Friday, April 26, 2013

Small Business Spotlight - Introducing "Your Errand Angel"

Hi friends!

It's Small Business Spotlight Friday! Jenn and I would like to introduce you to

Jodi Miller, founder of Your Errand Angel.

Jodi has lived here in Ladera Ranch for eleven years. She is a single mom raising two daughters. She realized when talking to other parents, everyone had a similar complaint, that there was never enough time during the day to get everything done! A friend mentioned that she felt she needed another pair of hands to finish her to-do list and Your Errand Angel was born!

Your Errand Angel offers personal (i.e.,grocery shopping and dry cleaning) and business (i.e.,courier) errand services, pet services (sitting and walking), and party planning! Helping new mom's to get the things they need without ever leaving their home and running errands for those that can't leave their house are some of her specialties!

We are giving away 2 hours of FREE errand services to a lucky reader! You can use them for yourself or give them to a friend in need! To enter, like this post on our Facebook page. If you want to double your chances of winning, leave a comment below!

Visit Your Errand Angel's website to find out about all her incredible services, rates and availability and set up an appointment! Help support our local Ladera businesses! We will be spotlighting a local Ladera business once a month! If you'd like to be considered and featured on a future Friday, please leave a comment below or on our Facebook page!

Wednesday, April 24, 2013

Garden of Love

Our anniversary is coming up and I can't believe how many years it's been! Seventeen!?!? How does that happen? The years that separate today from my blissful wedding day have flown by, like the rice propelled at us as we sped off to our honeymoon. I don't feel that much older, but I do feel wiser.

Michael and I got engaged on my twenty-second birthday, seven very romantic months after we met. We were married before I turned twenty-three. We didn't really know much about being married, none of our close friends had done it yet, so we were the guinea pigs.

We lived in Laguna Beach. He was getting his Masters. We were both working hard and playing hard too. At the same time, we were still getting to know each other. It became clear, very quickly, that I wasn't very good at the domestic arts. As much as I loved playing house as a child, I didn't love the cleaning and the cooking and the laundry, FOR TWO, of married life. It was a hard transition from college-student-who-takes-care-of-herself-on-her-parents'-dime to married-working-person-with-to-do-lists-and-LAUNDRY. I'm better at it now, with lots of practice, but I can't say I always love it. But I'll save that for another day. Carpe Kairos, right Monkees? (Check out Momastery for more on Carpe Kairos.)

Michael learned very quickly that it was hard to share his space with a woman who didn't love cleaning that space, often including a closet crowded with clothes strewn about in an order that he didn't understand. He had to pick up the slack where I left off, like laundry. I sucked at laundry and he happened to be very skilled in that department. But over time, it worked. We worked hard to find a balance that was fair for both of us, taking into consideration our talents, like his mastery of laundry and my mastery of the bills.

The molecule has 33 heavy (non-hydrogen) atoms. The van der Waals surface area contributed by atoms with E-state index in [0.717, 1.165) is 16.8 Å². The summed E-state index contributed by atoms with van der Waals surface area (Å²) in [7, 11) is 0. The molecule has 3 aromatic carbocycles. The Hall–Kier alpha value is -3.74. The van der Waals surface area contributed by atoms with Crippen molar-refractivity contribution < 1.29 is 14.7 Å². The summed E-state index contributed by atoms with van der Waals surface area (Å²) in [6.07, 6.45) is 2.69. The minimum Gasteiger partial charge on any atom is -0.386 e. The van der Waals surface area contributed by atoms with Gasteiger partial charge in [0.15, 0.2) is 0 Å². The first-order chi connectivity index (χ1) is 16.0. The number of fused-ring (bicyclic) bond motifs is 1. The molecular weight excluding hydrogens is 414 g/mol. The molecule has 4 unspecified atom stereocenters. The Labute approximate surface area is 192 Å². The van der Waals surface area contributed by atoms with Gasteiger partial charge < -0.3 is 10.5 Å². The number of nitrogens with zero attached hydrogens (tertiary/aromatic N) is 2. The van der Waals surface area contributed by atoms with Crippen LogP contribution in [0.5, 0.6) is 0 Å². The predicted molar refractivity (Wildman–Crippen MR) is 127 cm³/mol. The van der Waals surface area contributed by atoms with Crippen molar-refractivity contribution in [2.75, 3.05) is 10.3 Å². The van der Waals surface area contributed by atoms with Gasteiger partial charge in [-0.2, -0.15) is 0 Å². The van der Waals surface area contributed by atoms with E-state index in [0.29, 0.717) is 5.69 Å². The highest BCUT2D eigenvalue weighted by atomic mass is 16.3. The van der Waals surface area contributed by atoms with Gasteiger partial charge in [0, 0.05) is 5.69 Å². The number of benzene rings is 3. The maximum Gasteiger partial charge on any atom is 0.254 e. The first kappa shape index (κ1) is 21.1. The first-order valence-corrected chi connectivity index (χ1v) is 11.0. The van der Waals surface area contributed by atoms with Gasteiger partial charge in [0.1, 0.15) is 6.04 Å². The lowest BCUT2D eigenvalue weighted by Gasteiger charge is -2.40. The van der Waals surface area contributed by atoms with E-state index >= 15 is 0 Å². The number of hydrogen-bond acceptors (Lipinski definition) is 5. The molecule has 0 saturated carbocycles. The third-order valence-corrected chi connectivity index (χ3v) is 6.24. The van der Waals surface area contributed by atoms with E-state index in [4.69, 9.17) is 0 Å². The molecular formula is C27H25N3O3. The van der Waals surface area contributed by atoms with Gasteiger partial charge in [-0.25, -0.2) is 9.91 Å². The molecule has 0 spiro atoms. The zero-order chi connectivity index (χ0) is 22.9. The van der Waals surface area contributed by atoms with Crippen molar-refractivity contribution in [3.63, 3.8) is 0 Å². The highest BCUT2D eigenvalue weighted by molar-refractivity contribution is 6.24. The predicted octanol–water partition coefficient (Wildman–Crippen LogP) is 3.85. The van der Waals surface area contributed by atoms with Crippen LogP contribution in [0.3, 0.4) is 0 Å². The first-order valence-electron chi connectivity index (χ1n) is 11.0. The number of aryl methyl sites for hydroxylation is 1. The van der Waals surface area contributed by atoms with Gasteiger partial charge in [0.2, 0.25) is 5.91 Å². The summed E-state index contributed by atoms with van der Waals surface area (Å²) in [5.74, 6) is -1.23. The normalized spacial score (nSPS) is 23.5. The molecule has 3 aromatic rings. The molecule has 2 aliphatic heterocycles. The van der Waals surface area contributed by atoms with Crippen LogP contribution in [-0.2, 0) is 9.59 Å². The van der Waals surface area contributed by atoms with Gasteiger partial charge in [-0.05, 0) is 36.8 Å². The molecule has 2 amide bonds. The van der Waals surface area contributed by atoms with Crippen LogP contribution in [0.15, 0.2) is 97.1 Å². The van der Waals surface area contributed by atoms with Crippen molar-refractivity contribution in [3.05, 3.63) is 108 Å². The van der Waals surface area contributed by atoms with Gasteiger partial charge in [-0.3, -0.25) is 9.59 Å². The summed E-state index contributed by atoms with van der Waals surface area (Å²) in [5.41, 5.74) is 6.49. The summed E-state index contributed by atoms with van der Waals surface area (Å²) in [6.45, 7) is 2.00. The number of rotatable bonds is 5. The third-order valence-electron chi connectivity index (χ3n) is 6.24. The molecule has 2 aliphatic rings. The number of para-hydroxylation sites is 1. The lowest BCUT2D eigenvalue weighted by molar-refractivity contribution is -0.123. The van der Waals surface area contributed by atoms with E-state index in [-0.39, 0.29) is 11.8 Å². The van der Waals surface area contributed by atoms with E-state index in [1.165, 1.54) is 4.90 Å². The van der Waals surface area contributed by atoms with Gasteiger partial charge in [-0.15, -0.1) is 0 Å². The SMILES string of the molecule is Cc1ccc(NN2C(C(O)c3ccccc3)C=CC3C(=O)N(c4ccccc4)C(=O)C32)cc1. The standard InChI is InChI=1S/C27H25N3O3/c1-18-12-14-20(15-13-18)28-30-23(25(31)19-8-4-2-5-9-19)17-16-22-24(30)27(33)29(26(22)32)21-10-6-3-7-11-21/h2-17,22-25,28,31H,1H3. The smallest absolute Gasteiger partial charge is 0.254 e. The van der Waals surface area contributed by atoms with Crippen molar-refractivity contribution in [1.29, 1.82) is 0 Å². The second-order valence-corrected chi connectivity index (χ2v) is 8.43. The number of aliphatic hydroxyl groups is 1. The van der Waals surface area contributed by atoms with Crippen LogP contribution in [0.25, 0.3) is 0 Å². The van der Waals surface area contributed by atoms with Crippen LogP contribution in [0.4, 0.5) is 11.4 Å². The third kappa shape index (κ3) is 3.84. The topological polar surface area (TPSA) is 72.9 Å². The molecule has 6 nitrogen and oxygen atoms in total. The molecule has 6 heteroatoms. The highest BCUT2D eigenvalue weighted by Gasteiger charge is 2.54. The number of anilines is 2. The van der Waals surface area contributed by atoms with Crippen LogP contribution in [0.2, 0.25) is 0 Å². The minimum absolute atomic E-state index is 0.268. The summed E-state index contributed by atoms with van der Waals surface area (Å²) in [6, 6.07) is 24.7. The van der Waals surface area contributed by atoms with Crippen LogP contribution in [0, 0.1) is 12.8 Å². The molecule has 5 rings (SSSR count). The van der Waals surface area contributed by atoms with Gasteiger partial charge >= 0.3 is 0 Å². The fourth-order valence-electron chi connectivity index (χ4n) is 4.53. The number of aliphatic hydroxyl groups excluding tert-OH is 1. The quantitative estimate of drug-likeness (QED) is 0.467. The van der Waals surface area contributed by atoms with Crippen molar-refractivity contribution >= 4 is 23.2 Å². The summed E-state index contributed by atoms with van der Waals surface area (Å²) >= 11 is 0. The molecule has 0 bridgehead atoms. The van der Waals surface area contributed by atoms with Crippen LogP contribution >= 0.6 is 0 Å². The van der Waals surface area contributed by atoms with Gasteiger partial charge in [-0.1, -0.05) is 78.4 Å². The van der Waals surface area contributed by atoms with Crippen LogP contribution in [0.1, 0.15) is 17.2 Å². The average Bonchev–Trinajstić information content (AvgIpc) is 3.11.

The way we interacted and the way we spent our time also went through a transformation during those first few years. I learned very quickly that it was important for Michael to get his play time - surfing, golfing, snowboarding, watching sports - even if those activities didn't include me. Sometimes it was hard for me to understand how a Saturday morning at the beach with his buddies could be more appealing than bagels and a Target run with his lovely wife. (I see the absurdity now, but back then, I was still learning.)

Michael, on the other hand, didn't always appreciate the things I signed us up for, like swing dancing lessons, or that third cat, but he did them for me. We found a way to make most things work. And we worked at it.

Those first few years were filled with weekend trips and big purchases, late nights and weekends sleeping in, movies, dinners, and great newlywed passion. They were also filled with arguments and compromise, ironing out the little kinks, going to therapy to conquer the big ones, and learning how to live with someone who had different ideas and priorities than our own. The greatest lesson we learned was that giving to each other, things like time, respect, a break, patience, a love letter, etc., made the other person happier and, in return, more giving. And we haven't forgotten that.

The years since then have looked similar. We still work at our marriage, when it's hard and even when it's easy. We don't stop learning how to live with each other just because we are practiced in it. With a growing family and shifting needs, we have to focus on adapting. And communicating. And appreciating what we have. We try to be forgiving and giving, even when it doesn't serve our cause, like when he has to navigate my messy closet and doesn't call me a slob, or when I shred the to-do list so he can have a few hours at the beach.

Hopefully, we have twice as many years ahead of us as behind us, to hold tightly to each other and the commitment and interest in working to maintain a strong and fulfilling marriage. A wise man once told us that if we water our own garden instead of wasting time admiring someone else's green grass, we will have a happy life. After seventeen years, I'm blessed to say I agree.